‘The Magic Pudding: The Adventures of Bunyip Bluegum‘ is a classic Australian children’s book that was written and illustrated by famous artist Norman Lindsay in 1918. It has never been out of print.
I refused to read this book as a child because one of the main characters is Albert, a talking puddin’ who is regularly eaten by his friends. He is a magic pudding and every time a slice of him is eaten it reappears – ‘the more you eat the more you gets’. I wouldn’t dream of eating anything that can talk. I also found him to be rude, abrasive and unattractive with his long spindly arms and legs.
The book is listed in Jane Gleeson-White’s book of Australian classics, and my son Michael has a copy (thanks Carolyn 🙂 ) so I thought I better read it. I had a suspicion that reading a classic children’s book as an adult would be less captivating than reading through the eyes of a child.
There is something very special about re-reading your favourite children’s book as an adult and being transported back to that imaginary place. The illustrations can often be the most mesmerising aspect of the book. As a child I would study every detail of the drawings in books such as ‘Winnie-the-Pooh’ and ‘The Magic Faraway Tree’. They were imprinted in my mind.
I had no idea that ‘The Magic Pudding’ was written so long ago (doh!). It is very much a tale and language of that period of time. I am sure many children of this modern era would find it a very difficult book to read with its fancy and dated speech. Here is an example (which I think is very wise and wonderful):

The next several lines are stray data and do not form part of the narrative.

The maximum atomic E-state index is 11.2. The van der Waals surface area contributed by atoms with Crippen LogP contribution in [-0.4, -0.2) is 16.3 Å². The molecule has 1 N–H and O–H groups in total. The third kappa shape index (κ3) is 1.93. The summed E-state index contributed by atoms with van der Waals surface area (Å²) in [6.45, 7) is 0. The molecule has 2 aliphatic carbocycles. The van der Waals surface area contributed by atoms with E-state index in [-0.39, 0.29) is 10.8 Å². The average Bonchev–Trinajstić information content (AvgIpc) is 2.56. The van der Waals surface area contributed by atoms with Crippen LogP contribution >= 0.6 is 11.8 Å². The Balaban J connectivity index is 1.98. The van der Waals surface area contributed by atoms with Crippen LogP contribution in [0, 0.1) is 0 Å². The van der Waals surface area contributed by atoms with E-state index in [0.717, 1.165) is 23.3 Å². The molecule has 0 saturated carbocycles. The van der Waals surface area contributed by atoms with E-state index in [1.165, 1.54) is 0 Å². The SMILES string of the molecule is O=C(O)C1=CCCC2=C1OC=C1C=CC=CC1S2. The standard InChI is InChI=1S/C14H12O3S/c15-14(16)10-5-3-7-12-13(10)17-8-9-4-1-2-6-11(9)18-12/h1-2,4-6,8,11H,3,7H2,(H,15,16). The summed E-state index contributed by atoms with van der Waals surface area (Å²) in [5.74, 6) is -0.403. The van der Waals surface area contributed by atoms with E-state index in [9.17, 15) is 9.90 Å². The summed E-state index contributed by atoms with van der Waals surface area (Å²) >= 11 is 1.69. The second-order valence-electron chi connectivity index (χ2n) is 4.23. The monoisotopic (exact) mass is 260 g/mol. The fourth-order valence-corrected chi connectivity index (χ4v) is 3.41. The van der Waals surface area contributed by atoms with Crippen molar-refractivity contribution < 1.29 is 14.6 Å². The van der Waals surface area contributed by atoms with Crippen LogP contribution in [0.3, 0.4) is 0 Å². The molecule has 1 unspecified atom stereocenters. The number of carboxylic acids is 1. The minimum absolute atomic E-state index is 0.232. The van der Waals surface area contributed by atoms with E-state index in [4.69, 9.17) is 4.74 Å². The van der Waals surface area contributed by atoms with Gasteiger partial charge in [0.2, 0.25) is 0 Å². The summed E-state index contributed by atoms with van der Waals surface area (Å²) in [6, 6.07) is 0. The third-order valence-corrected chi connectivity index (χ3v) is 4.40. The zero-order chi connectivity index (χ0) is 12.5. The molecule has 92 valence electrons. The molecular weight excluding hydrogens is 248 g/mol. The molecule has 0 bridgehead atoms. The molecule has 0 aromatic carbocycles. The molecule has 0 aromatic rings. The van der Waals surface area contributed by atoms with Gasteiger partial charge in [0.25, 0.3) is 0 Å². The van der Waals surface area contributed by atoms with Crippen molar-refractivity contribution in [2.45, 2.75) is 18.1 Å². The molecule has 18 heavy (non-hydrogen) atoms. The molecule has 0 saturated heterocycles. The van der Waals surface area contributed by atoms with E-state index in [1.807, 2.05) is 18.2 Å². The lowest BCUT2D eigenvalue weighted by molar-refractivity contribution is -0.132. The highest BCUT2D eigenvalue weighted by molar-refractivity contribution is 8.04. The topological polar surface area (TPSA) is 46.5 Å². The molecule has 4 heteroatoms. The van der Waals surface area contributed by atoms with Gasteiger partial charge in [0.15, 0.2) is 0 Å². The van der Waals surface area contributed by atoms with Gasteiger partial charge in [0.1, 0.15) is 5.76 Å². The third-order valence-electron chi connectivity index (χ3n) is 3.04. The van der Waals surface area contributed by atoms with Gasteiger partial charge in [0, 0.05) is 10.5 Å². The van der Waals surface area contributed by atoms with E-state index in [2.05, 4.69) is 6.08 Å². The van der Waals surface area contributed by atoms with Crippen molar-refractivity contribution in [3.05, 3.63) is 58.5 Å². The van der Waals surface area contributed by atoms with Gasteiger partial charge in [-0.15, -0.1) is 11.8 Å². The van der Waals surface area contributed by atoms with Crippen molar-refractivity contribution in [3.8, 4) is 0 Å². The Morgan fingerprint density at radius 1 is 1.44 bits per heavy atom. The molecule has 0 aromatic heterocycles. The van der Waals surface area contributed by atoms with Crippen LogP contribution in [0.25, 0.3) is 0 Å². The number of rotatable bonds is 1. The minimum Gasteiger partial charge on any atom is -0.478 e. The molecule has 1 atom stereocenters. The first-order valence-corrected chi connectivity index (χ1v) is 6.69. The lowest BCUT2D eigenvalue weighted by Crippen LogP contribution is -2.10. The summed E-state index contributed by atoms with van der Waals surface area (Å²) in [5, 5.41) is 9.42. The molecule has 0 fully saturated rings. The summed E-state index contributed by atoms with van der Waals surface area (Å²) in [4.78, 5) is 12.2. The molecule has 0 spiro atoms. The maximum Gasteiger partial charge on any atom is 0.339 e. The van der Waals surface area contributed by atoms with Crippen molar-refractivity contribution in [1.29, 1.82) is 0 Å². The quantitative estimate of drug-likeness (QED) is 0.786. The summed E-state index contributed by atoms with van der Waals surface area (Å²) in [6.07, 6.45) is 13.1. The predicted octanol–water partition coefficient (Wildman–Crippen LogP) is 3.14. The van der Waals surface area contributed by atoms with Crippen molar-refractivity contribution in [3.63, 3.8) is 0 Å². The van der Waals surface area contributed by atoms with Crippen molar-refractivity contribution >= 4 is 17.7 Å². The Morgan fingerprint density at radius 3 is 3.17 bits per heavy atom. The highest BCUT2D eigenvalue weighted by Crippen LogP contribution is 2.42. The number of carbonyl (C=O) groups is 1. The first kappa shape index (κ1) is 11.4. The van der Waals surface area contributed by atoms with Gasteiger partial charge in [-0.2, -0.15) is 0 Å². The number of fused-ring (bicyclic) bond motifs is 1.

‘You’re a bun-headed old optimist,’ said the Puddin’ rudely. ‘Puddin’-thieves never suffer from remorse. They only suffer from blighted hopes and suppressed activity.’
The story is very entertaining and filled with lively characters and the most fantastic songs and poetry. As an adult who treasures wordplay and poetry, I love ‘The Magic Pudding’. I am pretty sure I would have loved it as a child if I could have got over my Puddin’ prejudice.
The story is about the adventures of a young koala Bunyip Bluegum, sailor Bill Barnacle and penguin Sam Sawnoff. These three characters own the magic puddin’ Albert. Everyone wants a piece of Albert and puddin’-thieves are never far away. Albert is regularly stolen by Possum and Wombat and then reunited with his owners after much kerfuffling. He is always grumpy and tasty.
Norman Lindsay of course is one of Australia’s most famous and influential artists. His illustrations in ‘The Magic Pudding’ are vividly drawn and expressive.
He described his book as a ‘little bundle of piffle’ and was originally embarrassed by its success in the early years and thought it was overpriced for a children’s book (sold for 1 guinea as a limited edition art book – an exceptionally high retail price at that time).
We have the 2008 edition of ‘The Magic Pudding’ which used the original artwork (scanned to reveal the fine detail of the original drawings). This edition also includes a biography of Norman Lindsay; copies of correspondence between Norman Lindsay and publisher (I found these letters fascinating); and reviews of the first edition.
I am glad I read ‘The Magic Pudding’.
I wish I had read it as a child and then the magic would have been even greater on re-reading 😉
I will have to make sure my children read the book!